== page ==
Refugee situation deteriorated: 10,000 Central African Republic refugees may need to be moved from CAR adding to 200,000 Sudanese refugees already in Chad.

Democratic Republic of Congo

UN peacekeepers launched series of major military operations to clear South Kivu of Rwandan Hutu militias (FDLR): destroyed FDLR base 20 July, forcing 800 rebels to flee. In alleged FDLR warning against cooperation with UN, nearly 40 burned to death near Bukavu; 18,000 civilians fled homes following attacks. In North Kivu, 41 rebels and 2 government soldiers killed as army re- took 3 villages held by FDLR. UN concerned Uganda sheltering new rebel group, Congolese Revolutionary Movement, violating international law. In Katanga region, ongoing conflict reported with local soldiers attacking civilians. Elsewhere generalised violence: soldiers went on rampage 4 July western Mbandaka town killing 9 to avenge murder of colleague, anti-government protest over election delay held under heavy security 9 July Kinshasa, after 30 June protest left 1 dead. Voter registration began Oriental and Bas Congo provinces for 2006 elections. UNSG’s 14 July report called for additional 2,590 military and 641 police personnel for elections; UN Security Council extended arms embargo until July 2006.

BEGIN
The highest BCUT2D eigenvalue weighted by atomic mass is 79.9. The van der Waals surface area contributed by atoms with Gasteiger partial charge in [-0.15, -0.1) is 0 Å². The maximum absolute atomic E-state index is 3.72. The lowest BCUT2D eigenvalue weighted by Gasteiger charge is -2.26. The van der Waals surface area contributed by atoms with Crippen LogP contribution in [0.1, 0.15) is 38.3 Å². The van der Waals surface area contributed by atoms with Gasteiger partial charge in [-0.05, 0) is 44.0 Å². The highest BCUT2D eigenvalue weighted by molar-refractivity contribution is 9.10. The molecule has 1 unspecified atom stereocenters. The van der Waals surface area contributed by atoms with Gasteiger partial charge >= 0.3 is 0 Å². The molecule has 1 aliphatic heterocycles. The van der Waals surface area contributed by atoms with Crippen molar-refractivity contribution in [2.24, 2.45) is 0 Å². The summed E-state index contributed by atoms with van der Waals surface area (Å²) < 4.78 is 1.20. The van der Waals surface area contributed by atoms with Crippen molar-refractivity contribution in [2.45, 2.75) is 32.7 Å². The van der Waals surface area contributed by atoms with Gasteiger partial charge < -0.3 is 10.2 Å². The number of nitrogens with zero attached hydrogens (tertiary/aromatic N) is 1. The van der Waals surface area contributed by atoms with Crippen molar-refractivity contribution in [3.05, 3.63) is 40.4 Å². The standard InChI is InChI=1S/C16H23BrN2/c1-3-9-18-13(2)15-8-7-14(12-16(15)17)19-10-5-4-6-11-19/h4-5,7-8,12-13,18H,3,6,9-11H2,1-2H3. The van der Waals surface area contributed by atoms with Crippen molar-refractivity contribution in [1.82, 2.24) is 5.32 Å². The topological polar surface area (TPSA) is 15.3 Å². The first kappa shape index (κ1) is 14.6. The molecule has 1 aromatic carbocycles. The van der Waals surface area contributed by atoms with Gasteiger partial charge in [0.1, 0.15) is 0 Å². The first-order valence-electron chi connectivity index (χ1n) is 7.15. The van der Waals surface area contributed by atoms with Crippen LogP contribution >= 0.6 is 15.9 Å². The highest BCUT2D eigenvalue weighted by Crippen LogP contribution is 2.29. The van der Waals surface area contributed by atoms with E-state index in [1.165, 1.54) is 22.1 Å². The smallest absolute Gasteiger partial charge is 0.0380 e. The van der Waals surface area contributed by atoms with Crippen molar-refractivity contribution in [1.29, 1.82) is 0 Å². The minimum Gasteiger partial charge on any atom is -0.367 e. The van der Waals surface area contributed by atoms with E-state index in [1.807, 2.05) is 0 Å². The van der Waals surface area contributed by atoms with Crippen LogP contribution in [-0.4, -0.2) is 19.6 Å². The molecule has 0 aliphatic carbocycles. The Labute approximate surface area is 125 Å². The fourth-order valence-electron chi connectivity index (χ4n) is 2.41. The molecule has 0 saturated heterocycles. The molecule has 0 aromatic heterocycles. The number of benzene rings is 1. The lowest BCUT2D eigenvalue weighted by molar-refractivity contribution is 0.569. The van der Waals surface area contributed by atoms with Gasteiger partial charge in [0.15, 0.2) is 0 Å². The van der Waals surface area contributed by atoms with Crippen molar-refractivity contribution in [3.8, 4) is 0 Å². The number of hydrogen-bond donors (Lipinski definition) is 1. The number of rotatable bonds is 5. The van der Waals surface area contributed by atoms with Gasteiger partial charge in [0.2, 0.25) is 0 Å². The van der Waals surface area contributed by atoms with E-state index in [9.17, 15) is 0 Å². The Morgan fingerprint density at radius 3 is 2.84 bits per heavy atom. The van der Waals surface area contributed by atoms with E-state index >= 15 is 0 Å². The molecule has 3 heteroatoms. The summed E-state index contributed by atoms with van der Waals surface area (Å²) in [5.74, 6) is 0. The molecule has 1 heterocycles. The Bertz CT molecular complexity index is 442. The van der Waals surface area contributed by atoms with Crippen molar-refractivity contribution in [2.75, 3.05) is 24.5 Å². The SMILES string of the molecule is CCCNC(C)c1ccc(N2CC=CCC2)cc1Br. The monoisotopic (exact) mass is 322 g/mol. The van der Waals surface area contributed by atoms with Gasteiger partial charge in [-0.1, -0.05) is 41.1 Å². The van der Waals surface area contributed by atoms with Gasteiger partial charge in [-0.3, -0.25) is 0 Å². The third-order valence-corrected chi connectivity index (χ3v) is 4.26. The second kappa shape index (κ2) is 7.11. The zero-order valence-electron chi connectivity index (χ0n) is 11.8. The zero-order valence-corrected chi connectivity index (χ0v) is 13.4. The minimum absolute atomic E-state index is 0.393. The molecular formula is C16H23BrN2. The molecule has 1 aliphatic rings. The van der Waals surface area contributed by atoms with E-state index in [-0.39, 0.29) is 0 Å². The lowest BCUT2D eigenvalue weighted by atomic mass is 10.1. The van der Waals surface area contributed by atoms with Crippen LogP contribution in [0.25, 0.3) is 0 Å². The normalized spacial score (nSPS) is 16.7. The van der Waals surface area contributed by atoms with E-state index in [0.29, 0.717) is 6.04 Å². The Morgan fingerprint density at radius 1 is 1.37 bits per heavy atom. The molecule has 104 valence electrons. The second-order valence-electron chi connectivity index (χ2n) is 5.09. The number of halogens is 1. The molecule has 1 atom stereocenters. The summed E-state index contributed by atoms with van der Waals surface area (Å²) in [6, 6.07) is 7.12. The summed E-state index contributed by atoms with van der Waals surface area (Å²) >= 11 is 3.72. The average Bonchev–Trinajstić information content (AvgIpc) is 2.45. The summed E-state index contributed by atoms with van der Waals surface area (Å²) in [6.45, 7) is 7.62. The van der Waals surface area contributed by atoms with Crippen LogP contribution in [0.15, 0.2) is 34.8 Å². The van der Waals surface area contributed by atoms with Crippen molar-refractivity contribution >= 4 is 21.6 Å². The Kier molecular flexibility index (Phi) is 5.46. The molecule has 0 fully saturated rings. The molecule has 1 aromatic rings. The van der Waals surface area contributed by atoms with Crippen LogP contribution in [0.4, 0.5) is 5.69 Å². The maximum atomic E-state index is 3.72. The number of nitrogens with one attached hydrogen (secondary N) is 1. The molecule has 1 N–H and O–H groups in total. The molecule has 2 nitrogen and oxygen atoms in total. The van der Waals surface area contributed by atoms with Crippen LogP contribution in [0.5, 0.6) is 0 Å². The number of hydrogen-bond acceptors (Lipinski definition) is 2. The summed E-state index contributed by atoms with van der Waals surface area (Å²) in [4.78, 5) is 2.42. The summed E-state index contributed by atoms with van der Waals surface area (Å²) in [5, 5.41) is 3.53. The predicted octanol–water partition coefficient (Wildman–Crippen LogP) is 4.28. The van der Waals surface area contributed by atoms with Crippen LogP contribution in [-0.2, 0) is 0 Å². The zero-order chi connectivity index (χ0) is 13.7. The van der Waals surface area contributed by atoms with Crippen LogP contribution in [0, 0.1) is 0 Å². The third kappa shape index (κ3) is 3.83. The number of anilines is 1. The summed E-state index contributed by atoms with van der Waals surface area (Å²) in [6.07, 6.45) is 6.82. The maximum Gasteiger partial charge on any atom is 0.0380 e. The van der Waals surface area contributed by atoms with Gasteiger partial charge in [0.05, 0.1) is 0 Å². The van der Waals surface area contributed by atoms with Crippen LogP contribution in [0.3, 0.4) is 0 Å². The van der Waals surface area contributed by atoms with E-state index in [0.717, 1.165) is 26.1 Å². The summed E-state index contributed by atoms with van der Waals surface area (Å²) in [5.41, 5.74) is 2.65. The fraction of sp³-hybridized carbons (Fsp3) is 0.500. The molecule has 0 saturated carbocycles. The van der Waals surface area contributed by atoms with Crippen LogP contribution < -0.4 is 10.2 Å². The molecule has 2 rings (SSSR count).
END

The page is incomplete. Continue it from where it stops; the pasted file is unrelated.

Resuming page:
Worst violence in post-colonial history: 76 killed, 9,000 displaced in inter-clan conflict in Turbi village over access to water and grazing near Ethiopian border 12 July. Hundreds marched through Nairobi 19 July, protesting draft constitution endorsed by parliament in which president retains strong executive powers; 3-day protests turned violent with 1 demonstrator shot dead by police. Security forces killed up to 40 Ugandan cattle raiders following agreement with Uganda allowing security forces to pursue rustlers over borders.